Lalalli Senna is the niece of Brazilian racing legend and three-time F1 champion Ayrton Senna. Before his death in an accident during the 1994 Grand Prix, Senna donated millions of his winnings to children’s charities. He was passionate about improving education and asked his sister, Viviane, to carry on his legacy through the family business and foundation. Next year is the 30th anniversary of Senna’s death and the establishment of the Ayrton Senna Institute. Lalalli is an entrepreneur, artist and philanthropist.
What’s your background, and how are you involved in the business?
I’m an anthropologist, artist and musician. I am founder and CEO of Lalalli Studios, a creative collective working in traditional, visual and graphic art and animation. I am also creative director of Senna Brands, our family business.
I became creative director of the family business after I established my own business. I have been very involved in the recent repositioning of the brand to correlate our values and that of my uncle. I’ve been working on big projects to commemorate Ayrton’s legacy for next year’s 30th anniversary. I’ve also worked with the producers of a Netflix documentary coming out next year.
My family moved to Europe and Miami, so I am responsible for the Senna brands in Brazil. We have a family business where we license products under Ayrton’s name. We have collaborated with McLaren, Ducati, Hublot, and we have done licensing deals in the gaming industry. Part of the brand’s earnings fund the institute. We also have properties, investments and other projects, including five farms in Brazil.
What is the institute’s focus, and how is it managed?
Ayrton asked my mother to set it up before he died because she’s a psychologist. He was focused on improving education for children in Brazil because it’s a big problem. He saw this as a way to maximize children’s potential. We work with public schools providing training to tens of thousands of teachers and have influenced government policies.
It’s financed by donations, licensing deals and private sector partnerships. My mother manages it. As a child, I went all over Brazil with her meeting partners and learning about the initiatives.
Has philanthropy always been a part of the Senna family ethos, even before Ayrton achieved success?
My grandfather built a manufacturing company. He was self-made and humble. The family values were to care about other people. Ayrton as a child would give his things to anyone. He didn't care that much about fame or the image he had. He gave away a lot of money in secret. I meet people all over the world who tell me my uncle helped them.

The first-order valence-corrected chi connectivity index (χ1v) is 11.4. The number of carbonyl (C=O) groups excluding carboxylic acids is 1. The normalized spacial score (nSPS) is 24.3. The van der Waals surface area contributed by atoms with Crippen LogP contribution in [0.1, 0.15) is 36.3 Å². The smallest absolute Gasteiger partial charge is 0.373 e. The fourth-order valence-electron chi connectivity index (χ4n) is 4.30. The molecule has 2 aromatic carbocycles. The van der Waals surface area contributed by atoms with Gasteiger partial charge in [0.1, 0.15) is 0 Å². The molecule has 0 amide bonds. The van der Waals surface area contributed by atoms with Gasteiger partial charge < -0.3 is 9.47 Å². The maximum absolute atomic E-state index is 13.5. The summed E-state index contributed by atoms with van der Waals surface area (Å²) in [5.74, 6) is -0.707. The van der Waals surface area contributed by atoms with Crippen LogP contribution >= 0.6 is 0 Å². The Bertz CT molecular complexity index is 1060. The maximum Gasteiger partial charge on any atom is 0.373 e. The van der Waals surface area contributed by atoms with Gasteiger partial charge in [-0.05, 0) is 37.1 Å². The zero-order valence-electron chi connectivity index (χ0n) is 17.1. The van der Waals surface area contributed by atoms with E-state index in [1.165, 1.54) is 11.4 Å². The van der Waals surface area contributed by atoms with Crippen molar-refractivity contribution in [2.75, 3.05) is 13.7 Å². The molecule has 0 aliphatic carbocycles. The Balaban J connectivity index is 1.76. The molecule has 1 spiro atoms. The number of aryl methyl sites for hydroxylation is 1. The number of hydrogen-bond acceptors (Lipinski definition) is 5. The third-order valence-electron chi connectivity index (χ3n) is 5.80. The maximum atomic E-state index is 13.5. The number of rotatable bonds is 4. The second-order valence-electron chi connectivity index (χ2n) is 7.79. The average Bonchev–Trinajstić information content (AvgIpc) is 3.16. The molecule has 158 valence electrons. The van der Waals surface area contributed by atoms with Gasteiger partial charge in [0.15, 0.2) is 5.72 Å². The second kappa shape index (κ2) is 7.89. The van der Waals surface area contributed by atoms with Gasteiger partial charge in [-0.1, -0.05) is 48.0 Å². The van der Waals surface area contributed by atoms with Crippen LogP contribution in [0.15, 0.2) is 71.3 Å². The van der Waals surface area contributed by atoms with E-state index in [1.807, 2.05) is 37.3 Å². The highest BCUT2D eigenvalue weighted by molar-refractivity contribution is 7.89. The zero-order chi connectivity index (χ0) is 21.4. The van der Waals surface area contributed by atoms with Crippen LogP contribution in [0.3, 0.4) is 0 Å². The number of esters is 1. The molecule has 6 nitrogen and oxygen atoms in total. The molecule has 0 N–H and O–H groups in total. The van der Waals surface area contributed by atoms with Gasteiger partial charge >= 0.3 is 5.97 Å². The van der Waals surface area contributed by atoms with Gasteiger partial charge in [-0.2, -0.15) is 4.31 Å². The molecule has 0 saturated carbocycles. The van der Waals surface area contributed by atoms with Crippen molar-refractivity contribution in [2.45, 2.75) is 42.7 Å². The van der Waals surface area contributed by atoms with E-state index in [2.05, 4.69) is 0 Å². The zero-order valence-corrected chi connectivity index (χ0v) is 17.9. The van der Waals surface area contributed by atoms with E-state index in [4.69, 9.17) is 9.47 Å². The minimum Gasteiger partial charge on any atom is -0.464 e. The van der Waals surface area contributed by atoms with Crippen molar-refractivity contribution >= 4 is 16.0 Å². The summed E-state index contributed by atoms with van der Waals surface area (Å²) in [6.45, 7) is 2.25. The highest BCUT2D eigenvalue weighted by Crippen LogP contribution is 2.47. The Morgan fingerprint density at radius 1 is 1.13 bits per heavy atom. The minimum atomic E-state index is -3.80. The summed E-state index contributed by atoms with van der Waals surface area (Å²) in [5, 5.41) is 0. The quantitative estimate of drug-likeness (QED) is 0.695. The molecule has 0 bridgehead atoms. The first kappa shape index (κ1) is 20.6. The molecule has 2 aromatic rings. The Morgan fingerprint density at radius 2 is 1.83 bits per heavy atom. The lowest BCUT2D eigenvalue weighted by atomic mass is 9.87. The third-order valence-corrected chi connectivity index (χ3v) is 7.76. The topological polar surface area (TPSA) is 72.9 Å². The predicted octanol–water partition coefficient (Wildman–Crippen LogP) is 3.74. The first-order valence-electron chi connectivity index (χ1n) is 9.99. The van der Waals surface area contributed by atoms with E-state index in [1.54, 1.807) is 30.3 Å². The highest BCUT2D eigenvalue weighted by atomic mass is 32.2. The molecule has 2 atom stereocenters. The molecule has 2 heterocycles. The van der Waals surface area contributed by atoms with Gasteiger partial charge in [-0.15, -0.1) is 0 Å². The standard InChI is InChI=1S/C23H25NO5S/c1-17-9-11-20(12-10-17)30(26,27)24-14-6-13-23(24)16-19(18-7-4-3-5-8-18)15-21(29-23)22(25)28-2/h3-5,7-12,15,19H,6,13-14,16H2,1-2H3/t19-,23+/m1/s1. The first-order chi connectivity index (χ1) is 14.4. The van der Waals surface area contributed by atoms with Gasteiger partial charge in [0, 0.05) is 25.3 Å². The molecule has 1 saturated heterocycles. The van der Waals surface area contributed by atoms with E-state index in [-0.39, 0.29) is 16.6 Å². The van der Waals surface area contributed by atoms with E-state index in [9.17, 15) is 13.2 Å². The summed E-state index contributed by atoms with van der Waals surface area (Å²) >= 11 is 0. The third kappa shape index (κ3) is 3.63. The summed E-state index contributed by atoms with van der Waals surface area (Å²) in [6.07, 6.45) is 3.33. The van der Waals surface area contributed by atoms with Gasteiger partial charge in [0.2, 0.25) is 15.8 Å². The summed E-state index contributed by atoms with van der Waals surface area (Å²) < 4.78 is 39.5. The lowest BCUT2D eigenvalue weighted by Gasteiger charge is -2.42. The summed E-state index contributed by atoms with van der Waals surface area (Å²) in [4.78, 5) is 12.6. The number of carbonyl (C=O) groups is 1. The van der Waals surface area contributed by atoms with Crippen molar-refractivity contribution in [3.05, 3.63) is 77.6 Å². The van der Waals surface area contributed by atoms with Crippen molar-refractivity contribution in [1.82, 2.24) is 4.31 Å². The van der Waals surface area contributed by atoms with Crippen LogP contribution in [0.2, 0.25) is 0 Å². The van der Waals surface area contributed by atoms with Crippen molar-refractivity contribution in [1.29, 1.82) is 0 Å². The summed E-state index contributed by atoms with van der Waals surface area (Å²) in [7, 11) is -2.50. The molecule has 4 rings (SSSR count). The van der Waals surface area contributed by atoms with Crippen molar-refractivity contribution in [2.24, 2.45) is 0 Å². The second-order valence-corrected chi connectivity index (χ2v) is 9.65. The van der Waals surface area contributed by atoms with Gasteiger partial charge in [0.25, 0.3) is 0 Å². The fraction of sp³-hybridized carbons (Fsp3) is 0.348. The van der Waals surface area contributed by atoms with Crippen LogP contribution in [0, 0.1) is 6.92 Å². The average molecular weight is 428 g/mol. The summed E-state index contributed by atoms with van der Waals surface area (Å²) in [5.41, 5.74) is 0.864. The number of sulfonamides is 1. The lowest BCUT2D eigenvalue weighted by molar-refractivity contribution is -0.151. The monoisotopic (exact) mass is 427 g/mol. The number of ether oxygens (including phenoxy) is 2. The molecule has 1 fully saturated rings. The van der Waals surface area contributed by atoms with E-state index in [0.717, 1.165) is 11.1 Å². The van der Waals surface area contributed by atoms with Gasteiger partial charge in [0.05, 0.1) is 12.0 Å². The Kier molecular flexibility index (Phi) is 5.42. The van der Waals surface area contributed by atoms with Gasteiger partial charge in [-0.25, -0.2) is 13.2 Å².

How do you all handle decision-making and conflicts?
It's not always easy, but we have been learning how to do that. I'm the third generation of the family, because it really started with my grandfather and then Ayrton, with his contribution to the family business. We started restructuring how everybody's going to interact with the family's legacy. Being a small family helps a lot. We have weekly board meetings to discuss everything. The opinions of me and my brothers are taken very well because we proved ourselves in ways that were relevant but outside the family business.
Have you experienced any challenges as the next generation in the family? Advice for others?
It helps when you don't rely completely on your family to have your own career and instead have your own identity. I pursued first my own interests and became highly skilled in those areas. It’s very easy to simply turn up at the family business every day, but to maintain your own professional interests independently requires determination and gives you autonomy. No family business is perfect. There’s a lot to change and improve, but if you depend completely on your family for a living, it’s hard to be a change-maker. Independence allows you to actively challenge things.
The fall and winter art season: What to see, where to go
By MICHAEL KLEIN
As summer comes to an end, I like to open my laptop and
explore what new shows are being offered across the country and the globe. Over the next few months — a busy time for business travel — there’s always a show to see in a museum or gallery.
This list, of course, is personal — full of my preferences and discoveries. Those include big names like Ed Ruscha and Mark di Suvero, whose careers I have followed for decades, as well as new names like William Bradley. My passion for art history means I can't miss shows at NYC’s Metropolitan Museum of Art; my love of contemporary art sends me to galleries in Austin and Los Angeles.
Here is my list of must-see exhibitions:
Ed Ruscha | Museum of Modern Art | Sept. 10 - Jan. 13, 2024
“I don’t have any Seine River like Monet,” Ed Ruscha once said. “I’ve just got US 66 between Oklahoma and Los Angeles.” "Ed Ruscha/Now Then" will feature over 250 objects in a variety of mediums — including painting, drawing, prints, photography, artist’s books, film and installation — that make use of everything from gunpowder to chocolate. Exploring Ruscha’s landmark contributions to postwar American art as well as lesser-known aspects of his six-decade career, the exhibition will offer new perspectives on a body of work that has influenced generations of artists, architects, designers and writers. After New York, the show heads home to the Los Angeles County Museum of Art.